" 'Selfish' is probably the wrong term," he said. "I got myself in a lot of trouble tonight personally. Turned the ball over way too much. And I said after Game 1 we just can't turn the ball over against a great team and expect to win, and I had basically half of the turnovers ... when I came out, and it resulted in them getting some easy baskets.

"So I've got to be better. I've got to be better with the ball. You know, trying to play-make for myself and play-make for my teammates at the same time, I've just got to be more solid."

As James sat on stage at the table, in front of a roomful of reporters and cameras, he seemed truly stymied and puzzled by what has happened in two games and how quickly -- despite the extended schedule after last year's travel grumbles -- these Finals are slipping away.

Factors that were supposed to be pointing in Cleveland's favor -- the roster's health, its re-invigoration with Tyronn Lue as coach rather than David Blatt, the 12-2 trek through the Eastern Conference -- haven't shown up at all. Even James' much-chronicled winning streak in Game 2s in the playoffs -- whether secret weapon, a sign of his resilience or mere fluke -- betrayed him and his team. James had won nine in a row. Now it's nine out of 10.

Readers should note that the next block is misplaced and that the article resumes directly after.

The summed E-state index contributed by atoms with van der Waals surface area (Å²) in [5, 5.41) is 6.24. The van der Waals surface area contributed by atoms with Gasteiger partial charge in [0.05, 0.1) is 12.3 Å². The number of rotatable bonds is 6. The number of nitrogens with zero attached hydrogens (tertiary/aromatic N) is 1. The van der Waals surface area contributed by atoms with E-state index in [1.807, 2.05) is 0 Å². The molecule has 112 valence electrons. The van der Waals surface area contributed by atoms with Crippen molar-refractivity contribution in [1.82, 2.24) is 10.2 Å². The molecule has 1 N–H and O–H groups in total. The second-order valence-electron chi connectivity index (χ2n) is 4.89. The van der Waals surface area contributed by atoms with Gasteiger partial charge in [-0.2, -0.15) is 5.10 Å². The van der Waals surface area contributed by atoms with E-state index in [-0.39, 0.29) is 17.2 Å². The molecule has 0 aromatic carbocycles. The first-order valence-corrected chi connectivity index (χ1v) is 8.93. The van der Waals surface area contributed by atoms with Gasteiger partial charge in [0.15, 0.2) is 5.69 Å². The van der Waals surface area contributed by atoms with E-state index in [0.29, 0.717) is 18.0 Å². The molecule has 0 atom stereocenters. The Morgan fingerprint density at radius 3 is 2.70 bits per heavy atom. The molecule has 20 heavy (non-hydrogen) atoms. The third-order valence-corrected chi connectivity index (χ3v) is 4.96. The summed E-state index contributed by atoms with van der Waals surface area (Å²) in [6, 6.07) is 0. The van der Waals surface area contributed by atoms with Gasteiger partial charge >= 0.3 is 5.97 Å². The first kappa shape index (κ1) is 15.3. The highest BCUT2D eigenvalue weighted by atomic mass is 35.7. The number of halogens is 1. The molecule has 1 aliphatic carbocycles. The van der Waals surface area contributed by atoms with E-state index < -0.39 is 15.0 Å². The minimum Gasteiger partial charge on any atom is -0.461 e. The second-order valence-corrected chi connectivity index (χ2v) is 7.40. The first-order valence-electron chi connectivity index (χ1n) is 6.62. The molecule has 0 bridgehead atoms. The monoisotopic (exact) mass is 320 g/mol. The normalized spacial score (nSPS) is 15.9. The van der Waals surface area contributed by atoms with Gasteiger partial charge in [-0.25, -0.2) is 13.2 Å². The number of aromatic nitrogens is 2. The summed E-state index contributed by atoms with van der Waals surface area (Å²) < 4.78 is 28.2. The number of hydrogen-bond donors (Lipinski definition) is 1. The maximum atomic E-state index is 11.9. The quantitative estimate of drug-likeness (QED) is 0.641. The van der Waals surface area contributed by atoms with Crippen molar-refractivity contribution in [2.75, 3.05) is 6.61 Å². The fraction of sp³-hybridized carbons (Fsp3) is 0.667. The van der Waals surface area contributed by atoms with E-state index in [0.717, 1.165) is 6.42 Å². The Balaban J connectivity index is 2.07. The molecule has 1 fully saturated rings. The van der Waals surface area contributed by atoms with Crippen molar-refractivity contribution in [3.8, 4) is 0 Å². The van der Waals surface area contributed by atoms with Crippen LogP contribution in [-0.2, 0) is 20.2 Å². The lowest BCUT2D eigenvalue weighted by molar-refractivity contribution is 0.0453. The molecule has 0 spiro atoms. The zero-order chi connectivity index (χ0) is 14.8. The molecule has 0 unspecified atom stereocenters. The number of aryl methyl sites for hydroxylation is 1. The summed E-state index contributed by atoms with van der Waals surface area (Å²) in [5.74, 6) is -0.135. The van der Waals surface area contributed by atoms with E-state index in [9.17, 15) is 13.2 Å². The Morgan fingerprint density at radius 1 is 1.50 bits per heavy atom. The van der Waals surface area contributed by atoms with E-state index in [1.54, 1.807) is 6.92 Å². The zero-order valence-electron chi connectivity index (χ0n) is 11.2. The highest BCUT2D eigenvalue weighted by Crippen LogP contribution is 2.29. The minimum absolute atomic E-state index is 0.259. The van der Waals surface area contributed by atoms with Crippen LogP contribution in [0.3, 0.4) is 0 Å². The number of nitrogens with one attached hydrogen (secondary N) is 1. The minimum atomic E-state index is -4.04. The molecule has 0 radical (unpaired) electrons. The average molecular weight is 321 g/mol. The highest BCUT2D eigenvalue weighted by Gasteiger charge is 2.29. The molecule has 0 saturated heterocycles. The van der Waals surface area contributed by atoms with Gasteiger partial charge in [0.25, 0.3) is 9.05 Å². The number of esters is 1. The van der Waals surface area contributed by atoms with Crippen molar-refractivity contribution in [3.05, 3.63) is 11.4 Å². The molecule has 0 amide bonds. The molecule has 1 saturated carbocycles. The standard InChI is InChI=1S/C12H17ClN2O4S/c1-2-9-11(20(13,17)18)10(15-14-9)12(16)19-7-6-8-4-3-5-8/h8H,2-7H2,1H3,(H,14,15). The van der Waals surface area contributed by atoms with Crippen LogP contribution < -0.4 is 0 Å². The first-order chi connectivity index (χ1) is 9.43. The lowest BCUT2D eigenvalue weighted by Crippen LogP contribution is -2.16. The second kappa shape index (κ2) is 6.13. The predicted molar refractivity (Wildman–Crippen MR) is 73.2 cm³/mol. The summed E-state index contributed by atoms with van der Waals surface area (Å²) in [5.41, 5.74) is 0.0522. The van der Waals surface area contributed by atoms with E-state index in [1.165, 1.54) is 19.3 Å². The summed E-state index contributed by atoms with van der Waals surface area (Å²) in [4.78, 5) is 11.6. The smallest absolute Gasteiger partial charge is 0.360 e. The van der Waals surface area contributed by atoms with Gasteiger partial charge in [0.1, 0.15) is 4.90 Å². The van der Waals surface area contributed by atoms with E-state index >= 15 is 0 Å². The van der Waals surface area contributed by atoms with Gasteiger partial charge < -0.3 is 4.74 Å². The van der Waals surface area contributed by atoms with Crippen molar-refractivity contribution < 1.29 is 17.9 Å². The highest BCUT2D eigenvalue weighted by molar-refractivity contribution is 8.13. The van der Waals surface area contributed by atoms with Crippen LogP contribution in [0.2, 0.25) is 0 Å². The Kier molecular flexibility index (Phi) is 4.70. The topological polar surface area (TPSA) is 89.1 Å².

The trends facing Cleveland now arrive in darker tones. Consider this: Thirty-one times a team has fallen behind 0-2 in The Finals. Only three of those 31 teams -- the 2006 Miami Heat, the 1977 Portland Trail Blazers and the 1969 Boston Celtics -- climbed out of the hole to win the championship.

Golden State lost just nine times in 82 regular season games and five times in 19 since the playoffs began. So now Cleveland has to figure out a way for the Warriors to drop four games in no more than five.

Meanwhile, Andre Iguodala and Draymond Green -- the two members of the defending champs making life so difficult for James out on the floor -- aren't going anywhere, no matter how many shots to the groin the former endures. And when center Andrew Bogut is around, even James' bull rushes into the paint for layups risk getting turned back around on him. Bogut had five blocks in the 15 minutes he played.

Love's status doesn't figure to help. The Cavs forward was officially put into the NBA's concussion protocol process after leaving for good with 9:54 left in the third quarter. He had been hit from behind when Barnes went for an offensive rebound midway through the second quarter, and lay on the court in no small distress while play swirled around him, Green essentially sidestepping the fallen Cav on his way to a layup.